New Culinary Adventures

The Hubby has become half (well, maybe 80%) of the man he used to be!  He was feeling poorly after eating high carb/sugar foods, like pasta, and beer.  Beer was his most favorite thing, so that was a tough one!  At his own bidding, he cut carbs and sugar entirely.  And almost 60 pounds later, he is reborn and feeling infinitely better!  And so, my quest for feeding my vegetarian husband has taken a turn into a new territory! Zucchini ribbons instead of pasta?  Yes, please!

How has this changed his diet, you ask?  It’s almost entirely different.  He comes home each lunch hour and cooks himself a veggie stir-fry, sometimes with a protein, like tofu or a meat replacement.  Other days, he has a salad.  He is eating full fat yogurts and cheeses, uses coconut oil to stir fry, avoids carbs entirely, for example little to no beans, no bread, no pasta, no chips or potatoes.  I am so in awe of his dedication, and really so proud of him!  But this brings me to a place where I am not really helpful to him much any more, not being able to cook much for him really put me a few steps back. It has taken some time to figure my cooking role out, but I am speeding ahead this week and doing what I know best how to do.  Make all I can from scratch!

We are now in a routine, if Hubby comes home for a salad for lunch, I have salad dressing made for him. I have been making lacto-fermented pickles at least every other week (delicious, and full of probiotics.) And if he is hankering for a nice bit of paneer, I have it ready to get into his stir fry.  I have introduced a few home made cheeses in the past, and paneer is by far the easiest.  All you need is whole milk, lemon juice and salt.  That’s it.  Oh, and some cheesecloth/cloth tea towel and a strainer.  This is a traditional Indian cheese, used in Muttar Paneer, Paneer Sagwala and several other delicious dishes.  It’s pretty expensive to purchase, so making it at home makes complete sense.

As with all at home cheesemaking, try to find milk that is not ultra-pasteurized.  I usually use Calders, which is a local dairy, and their milk comes in glass bottles. It’s pasteurized, but not ultra, and so will work for this recipe.

Ingredients

  • 8 cups whole milk
  • 1/2 cup heavy cream or half and half
  • 1/2 teaspoon salt
  • 1/2 – 3/4 cups fresh lemon juice, pulp and seeds removed

In a heavy bottom pot, add the milk, cream and salt, place on medium heat, and heat until steaming, there are bubbles around the sides of the pot and there is a hint of a skin beginning to form.  Occasionally stir the milk, to dissolve the salt, and to keep a full skin from forming and the bottom of the pot scorching.

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When the milk begins to bubble, take it off the heat and gently stir in 1/2 cup of lemon juice.  Stop stirring, and watch the milk, it should immediately curdle, and the liquid should be clear/cloudy and separated from the curds.  If this doesn’t happen add up to 1/4 cup more of the lemon juice, again stirring gently.  If it still isn’t happening, don’t panic.  Cover the pot and move it off the stove, and allow it to sit for 10 – 15 minutes.  Take the lid off and see how your curds look.  They won’t be big, but will be small, almost like white bread crumbs.  At this point, you can let it sit until it’s cool enough to handle, but I am usually too impatient!  Line a colander with cheese cloth, enough layers so you can not see through to the collander at all.  I use a clean cloth tea towel, which I find keeps more cheese, even though it’s harder to drain the liquid.  Before I use the cloth, I rinse it well with cold water and wring it as dry as I can, then line the collander.  The liquid draining off is called whey.  Traditional Italian ricotta is made from whey, and it’s also used to start pickles, people drink it for its health benefits, and can be used in baking and bread making.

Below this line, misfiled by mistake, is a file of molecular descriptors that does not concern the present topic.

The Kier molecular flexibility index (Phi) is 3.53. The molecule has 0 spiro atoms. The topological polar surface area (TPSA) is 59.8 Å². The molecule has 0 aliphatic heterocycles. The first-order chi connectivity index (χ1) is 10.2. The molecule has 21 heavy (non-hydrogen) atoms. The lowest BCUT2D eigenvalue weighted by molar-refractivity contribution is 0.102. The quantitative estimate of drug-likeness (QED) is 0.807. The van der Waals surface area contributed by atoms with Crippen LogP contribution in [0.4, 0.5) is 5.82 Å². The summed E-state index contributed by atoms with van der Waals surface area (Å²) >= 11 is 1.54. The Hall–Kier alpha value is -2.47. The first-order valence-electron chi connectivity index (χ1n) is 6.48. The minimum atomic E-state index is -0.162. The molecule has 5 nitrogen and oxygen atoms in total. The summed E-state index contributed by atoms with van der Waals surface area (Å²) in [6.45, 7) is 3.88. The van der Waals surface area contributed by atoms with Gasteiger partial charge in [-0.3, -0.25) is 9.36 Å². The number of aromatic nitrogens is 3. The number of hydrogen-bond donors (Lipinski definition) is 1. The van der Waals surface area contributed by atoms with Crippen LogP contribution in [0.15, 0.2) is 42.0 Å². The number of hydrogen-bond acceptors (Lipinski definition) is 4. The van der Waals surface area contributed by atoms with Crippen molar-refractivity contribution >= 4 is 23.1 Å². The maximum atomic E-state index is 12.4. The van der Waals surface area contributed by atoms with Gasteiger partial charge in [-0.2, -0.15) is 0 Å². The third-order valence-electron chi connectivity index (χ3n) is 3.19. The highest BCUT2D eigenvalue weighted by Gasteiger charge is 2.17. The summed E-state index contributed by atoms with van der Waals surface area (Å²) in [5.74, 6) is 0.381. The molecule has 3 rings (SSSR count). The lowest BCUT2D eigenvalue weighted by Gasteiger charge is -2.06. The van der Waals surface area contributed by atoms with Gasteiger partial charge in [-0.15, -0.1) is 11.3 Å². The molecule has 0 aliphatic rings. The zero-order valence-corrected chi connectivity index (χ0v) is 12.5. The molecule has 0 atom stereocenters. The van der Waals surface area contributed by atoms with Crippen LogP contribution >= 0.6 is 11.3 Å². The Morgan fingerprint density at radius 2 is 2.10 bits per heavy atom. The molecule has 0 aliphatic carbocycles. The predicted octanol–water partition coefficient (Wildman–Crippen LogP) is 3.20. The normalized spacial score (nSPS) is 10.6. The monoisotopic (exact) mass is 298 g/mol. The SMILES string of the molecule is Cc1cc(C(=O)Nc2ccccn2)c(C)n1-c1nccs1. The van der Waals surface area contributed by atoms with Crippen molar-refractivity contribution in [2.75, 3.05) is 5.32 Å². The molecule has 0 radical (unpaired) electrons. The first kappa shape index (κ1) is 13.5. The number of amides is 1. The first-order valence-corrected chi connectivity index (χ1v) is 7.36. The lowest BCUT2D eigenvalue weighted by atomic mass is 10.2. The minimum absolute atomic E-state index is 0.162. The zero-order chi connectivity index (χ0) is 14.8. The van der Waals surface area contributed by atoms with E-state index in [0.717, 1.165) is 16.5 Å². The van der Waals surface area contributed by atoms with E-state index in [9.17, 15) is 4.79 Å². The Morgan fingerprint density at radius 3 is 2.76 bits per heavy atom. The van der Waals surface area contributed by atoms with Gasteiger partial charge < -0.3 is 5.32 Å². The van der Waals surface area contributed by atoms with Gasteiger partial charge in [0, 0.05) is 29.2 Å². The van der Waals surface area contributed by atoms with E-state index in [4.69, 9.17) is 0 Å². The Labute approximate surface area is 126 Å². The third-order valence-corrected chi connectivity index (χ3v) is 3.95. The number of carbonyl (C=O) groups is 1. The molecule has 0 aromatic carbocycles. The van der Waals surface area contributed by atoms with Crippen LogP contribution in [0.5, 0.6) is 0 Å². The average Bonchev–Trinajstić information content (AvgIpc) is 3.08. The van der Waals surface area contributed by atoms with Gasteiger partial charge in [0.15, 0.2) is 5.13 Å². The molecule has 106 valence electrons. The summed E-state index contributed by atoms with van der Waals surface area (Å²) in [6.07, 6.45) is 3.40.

Gently pour the curd and whey mixture into the lined colander, and allow the whey to drain away.  At this point, I usually lift it and gently twist the fabric so more whey flows out. I usually do this for 10 minutes or so, I will warn you, if you use your hands at this early stage, you’ll probably need gloves, it’s fairly hot still.  If you have let it rest and cool, be less cautious.

I allow this to drain for a while, a good 20 minutes or so.  I usually walk off and do something else.  When you come back you’ll see that it’s not shiny, fairly matte, and has lost a considerable amount of volume.  Once this happens, gather up the cloth, and form the cheese into a thin square or rectangle, fold the cloth so that the seam is on the top of the cheese,  and nothing can escape, place it back into the base of the colander and weigh it down with a plate and weight on it.  You can leave it until the desired consistency is reached.  I like this quite dense, so I leave it for a few hours.  Your finished product can be wrapped in plastic wrap, or placed into a freezer bag, and kept in the fridge.  You can, however, eat it immediately.

You’ll start with 8 cups of milk, and this ends up being about 2 cups of cheese, I don’t recommend making a double batch of this, it may take much more lemon juice, and that will give the cheese a pronounced lemon flavor you are not looking for.  This cheese should be clean and fresh tasting, with a faint lemon whiff, but not pronounced.

The best way to eat this cheese is to cut it into small cubes, and fry in a pan with a little oil.  Allow them to brown well on all sides, then toss into your favorite Indian dish, our particular favorite is the spinach dish, Sagwala.  It’s not a melting cheese, so treat it as you would cubes of tofu.

 

 

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